Kishlansky’s A Monatchy Transformed suggests that there is a fine balance between monetary and religious policies and the relationship of the King and Parliament. When Charles I came to power after his father James I, the religious policies for Scotland were one of the first Charles I planned to address. Charles and William Laud, the Archbishop of Canterbury, were working to find a way to impose a uniform way of religious practices on the Scots. Laud wanted to create a prayer book that would bring about a single form of service in Scotland and bring it in line with the English practices (132). This task was give to a committee of bishops and took almost three years. The Scots strongly opposed this forced conformity and before the book was even officially published, had already organized themselves against it.
While this opposition of the King and his policies was going on in Scotland, there was also uncertainty among Charles’ local magistrates. They believed they could not simply follow along with the royal government’s actions, they would have to scrutinize everything Charles I was doing before agreeing (137). The same distrust was mirrored in Charles about Parliament. From that point, the English government dealt with crisis after crisis. Charles I did not have the support or the resources to resolve them and as things worsened with the Scots, he had to decide whether to give up his pride and meet with Parliament or go ahead and make war on his own subjects (137).
The English government continued to grow apart. Charles I forced through the loan for ship money. This was strongly opposed by Parliament and only estranged them and the King more. Charles I was losing support with every decision. At this point, Charles could not rule effectively to withstand the crisis with the Scottish looming upon him (138). The Scottish privy council suspended the Canons and the prayer book in 1637. Now, Charles had two problems in Scotland. He did not have the influence in Scotland to induce his religious reform or the power over the people to enforce it (139). As the Scots continued to oppose Charles’ religious reforms, Charles I began to see their actions as rebellion.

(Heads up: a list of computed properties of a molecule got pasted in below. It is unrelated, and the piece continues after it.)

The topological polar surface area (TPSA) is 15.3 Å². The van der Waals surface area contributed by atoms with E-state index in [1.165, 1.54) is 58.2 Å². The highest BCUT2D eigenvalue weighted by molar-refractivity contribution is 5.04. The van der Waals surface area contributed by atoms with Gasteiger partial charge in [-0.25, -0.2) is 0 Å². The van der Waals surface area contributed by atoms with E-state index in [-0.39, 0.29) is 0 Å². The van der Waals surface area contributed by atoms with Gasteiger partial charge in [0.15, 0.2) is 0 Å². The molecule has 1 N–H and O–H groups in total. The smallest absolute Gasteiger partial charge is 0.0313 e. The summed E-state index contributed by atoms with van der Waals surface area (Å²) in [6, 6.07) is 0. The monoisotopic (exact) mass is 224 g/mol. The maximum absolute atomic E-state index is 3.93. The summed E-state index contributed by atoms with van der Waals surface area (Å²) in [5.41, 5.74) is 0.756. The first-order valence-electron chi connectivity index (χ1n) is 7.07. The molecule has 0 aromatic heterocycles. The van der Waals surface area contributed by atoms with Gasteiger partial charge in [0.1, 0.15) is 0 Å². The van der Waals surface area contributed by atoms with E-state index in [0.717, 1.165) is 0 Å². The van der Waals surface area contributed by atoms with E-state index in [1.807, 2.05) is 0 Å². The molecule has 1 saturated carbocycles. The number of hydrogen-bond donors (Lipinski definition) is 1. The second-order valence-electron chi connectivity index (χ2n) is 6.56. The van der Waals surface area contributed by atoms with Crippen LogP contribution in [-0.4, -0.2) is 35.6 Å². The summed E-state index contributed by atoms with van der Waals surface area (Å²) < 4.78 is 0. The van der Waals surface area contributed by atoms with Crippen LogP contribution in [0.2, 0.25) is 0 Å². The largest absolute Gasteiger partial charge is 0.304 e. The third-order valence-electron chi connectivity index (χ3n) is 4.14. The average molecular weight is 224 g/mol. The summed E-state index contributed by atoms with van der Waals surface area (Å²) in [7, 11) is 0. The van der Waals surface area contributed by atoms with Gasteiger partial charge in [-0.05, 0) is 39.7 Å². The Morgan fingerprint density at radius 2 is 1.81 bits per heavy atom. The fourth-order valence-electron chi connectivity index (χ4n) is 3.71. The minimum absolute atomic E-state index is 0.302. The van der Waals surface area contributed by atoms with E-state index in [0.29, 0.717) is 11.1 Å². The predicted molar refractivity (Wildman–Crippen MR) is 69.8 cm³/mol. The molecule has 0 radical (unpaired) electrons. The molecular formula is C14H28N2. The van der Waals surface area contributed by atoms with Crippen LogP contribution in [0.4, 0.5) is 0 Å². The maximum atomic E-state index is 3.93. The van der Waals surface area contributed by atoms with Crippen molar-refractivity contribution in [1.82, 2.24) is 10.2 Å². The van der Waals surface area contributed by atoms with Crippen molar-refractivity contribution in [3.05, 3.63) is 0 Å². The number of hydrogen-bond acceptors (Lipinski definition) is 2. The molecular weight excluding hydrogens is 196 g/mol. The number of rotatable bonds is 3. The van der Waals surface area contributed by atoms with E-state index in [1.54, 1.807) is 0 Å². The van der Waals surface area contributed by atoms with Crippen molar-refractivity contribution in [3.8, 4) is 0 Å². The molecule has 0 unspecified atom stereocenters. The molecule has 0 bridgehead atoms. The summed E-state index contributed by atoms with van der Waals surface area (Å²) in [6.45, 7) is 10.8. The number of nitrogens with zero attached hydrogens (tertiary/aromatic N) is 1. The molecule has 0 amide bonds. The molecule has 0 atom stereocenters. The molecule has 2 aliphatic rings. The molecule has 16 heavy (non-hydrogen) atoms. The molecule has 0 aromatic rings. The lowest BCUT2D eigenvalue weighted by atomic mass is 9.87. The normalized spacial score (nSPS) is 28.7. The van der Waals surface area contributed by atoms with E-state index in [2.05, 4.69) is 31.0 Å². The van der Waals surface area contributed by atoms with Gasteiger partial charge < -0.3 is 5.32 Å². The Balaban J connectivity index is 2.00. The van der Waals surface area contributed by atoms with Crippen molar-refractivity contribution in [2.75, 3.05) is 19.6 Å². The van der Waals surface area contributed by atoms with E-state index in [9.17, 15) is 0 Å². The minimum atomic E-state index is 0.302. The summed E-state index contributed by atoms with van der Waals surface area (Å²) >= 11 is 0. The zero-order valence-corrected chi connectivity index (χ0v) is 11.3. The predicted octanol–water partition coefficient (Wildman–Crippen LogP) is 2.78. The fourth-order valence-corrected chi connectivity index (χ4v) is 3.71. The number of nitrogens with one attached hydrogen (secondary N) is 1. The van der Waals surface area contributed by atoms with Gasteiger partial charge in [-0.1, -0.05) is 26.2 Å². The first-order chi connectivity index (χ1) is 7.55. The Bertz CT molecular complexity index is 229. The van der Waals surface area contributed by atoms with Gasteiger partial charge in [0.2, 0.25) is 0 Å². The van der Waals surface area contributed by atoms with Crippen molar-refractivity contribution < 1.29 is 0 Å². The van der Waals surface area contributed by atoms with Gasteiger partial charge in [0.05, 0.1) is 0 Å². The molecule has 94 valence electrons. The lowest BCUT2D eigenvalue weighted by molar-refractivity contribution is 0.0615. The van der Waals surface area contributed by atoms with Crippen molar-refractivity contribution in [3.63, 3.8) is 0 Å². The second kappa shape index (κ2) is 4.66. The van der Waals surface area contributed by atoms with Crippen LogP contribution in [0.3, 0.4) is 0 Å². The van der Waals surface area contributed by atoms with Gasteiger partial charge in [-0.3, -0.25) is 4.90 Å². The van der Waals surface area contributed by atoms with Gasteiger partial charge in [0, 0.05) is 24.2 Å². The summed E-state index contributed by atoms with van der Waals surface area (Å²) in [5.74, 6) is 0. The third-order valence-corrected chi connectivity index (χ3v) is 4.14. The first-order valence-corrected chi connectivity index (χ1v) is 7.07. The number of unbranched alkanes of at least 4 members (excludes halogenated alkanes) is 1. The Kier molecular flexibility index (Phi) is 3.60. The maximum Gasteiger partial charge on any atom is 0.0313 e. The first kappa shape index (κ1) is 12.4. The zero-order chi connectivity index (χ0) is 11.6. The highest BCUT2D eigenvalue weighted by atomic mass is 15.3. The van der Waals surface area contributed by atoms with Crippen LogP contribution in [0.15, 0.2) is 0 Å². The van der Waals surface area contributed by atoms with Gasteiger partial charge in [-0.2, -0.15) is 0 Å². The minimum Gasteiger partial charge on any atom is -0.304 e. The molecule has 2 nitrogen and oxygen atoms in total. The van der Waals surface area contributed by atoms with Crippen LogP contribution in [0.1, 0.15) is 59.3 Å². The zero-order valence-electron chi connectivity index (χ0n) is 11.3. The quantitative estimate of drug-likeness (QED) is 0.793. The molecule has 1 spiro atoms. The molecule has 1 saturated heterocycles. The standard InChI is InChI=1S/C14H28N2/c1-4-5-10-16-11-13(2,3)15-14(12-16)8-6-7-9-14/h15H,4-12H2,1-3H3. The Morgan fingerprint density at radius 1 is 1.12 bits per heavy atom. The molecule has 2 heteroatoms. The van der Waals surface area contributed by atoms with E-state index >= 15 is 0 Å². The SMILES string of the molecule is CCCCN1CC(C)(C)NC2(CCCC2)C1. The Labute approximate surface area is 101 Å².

The King sent John Stewart, Earl of Traquair, to Scotland to start negotiating with them, while he stayed in England and started to make plans with his privy council to start preparing for war. The border law was renewed, an army was raised, and ships were commandeered. The King ordered his other Scottish counsellor, Hamilton, to start a sea invasion, but the Scottish took were prepared. All English actions were aborted, however, without a single shot being fired and the First Bishops’ War ended. Both sides only saw this development as a cease fire and began preparing for the next war to begin (140).
In the face of the rebellion, Charles I called Parliament to session. Parliament dangled the money Charles needed in front of him, but it came with conditions that Charles was not willing to accept. He dismissed the Short Parliament after only two weeks. Soon after, the Scottish Convenanter army swept through the country and took control over much valuable English territory. This loss increased the demand for the Parliament to be called back and Charles did so. Long Parliament sat for the rest of the King’s life. No one could have predicted that religious reforms that started the war and desperation for money would lead to civil war and separation of the crown and Parliament in the future.